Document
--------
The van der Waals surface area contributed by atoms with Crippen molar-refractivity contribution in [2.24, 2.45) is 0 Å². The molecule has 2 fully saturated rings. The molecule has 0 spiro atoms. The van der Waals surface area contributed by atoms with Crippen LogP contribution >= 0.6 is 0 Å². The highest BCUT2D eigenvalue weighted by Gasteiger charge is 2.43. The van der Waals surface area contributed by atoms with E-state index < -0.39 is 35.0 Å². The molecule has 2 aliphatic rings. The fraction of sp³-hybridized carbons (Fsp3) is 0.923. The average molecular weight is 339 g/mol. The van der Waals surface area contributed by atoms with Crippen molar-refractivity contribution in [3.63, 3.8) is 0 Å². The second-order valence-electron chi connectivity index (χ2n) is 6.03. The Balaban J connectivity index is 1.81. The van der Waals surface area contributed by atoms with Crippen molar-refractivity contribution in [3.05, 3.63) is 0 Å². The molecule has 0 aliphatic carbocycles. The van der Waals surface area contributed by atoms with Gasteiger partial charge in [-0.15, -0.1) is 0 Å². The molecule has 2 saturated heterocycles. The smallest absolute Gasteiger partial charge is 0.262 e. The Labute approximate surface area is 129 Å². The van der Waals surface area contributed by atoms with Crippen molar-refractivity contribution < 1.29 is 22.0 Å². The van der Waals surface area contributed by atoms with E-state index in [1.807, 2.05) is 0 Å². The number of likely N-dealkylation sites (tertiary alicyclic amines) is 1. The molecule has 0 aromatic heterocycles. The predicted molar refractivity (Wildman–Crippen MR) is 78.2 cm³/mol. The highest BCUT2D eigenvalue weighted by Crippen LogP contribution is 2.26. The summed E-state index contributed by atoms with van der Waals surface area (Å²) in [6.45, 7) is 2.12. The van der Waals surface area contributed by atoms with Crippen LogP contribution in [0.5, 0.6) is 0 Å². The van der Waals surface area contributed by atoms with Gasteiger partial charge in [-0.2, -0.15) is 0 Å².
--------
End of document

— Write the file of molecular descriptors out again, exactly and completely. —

The van der Waals surface area contributed by atoms with Crippen molar-refractivity contribution in [2.24, 2.45) is 0 Å². The molecule has 2 fully saturated rings. The molecule has 0 spiro atoms. The van der Waals surface area contributed by atoms with Crippen LogP contribution >= 0.6 is 0 Å². The highest BCUT2D eigenvalue weighted by Gasteiger charge is 2.43. The van der Waals surface area contributed by atoms with E-state index < -0.39 is 35.0 Å². The molecule has 2 aliphatic rings. The fraction of sp³-hybridized carbons (Fsp3) is 0.923. The average molecular weight is 339 g/mol. The van der Waals surface area contributed by atoms with Crippen molar-refractivity contribution in [3.63, 3.8) is 0 Å². The second-order valence-electron chi connectivity index (χ2n) is 6.03. The Balaban J connectivity index is 1.81. The van der Waals surface area contributed by atoms with Crippen molar-refractivity contribution in [3.05, 3.63) is 0 Å². The molecule has 0 aliphatic carbocycles. The van der Waals surface area contributed by atoms with Gasteiger partial charge in [-0.15, -0.1) is 0 Å². The molecule has 2 saturated heterocycles. The smallest absolute Gasteiger partial charge is 0.262 e. The Labute approximate surface area is 129 Å². The van der Waals surface area contributed by atoms with Crippen molar-refractivity contribution < 1.29 is 22.0 Å². The van der Waals surface area contributed by atoms with E-state index in [1.807, 2.05) is 0 Å². The number of likely N-dealkylation sites (tertiary alicyclic amines) is 1. The molecule has 0 aromatic heterocycles. The predicted molar refractivity (Wildman–Crippen MR) is 78.2 cm³/mol. The highest BCUT2D eigenvalue weighted by Crippen LogP contribution is 2.26. The summed E-state index contributed by atoms with van der Waals surface area (Å²) in [6.45, 7) is 2.12. The van der Waals surface area contributed by atoms with Crippen LogP contribution in [0.5, 0.6) is 0 Å². The van der Waals surface area contributed by atoms with Gasteiger partial charge in [-0.2, -0.15) is 0 Å².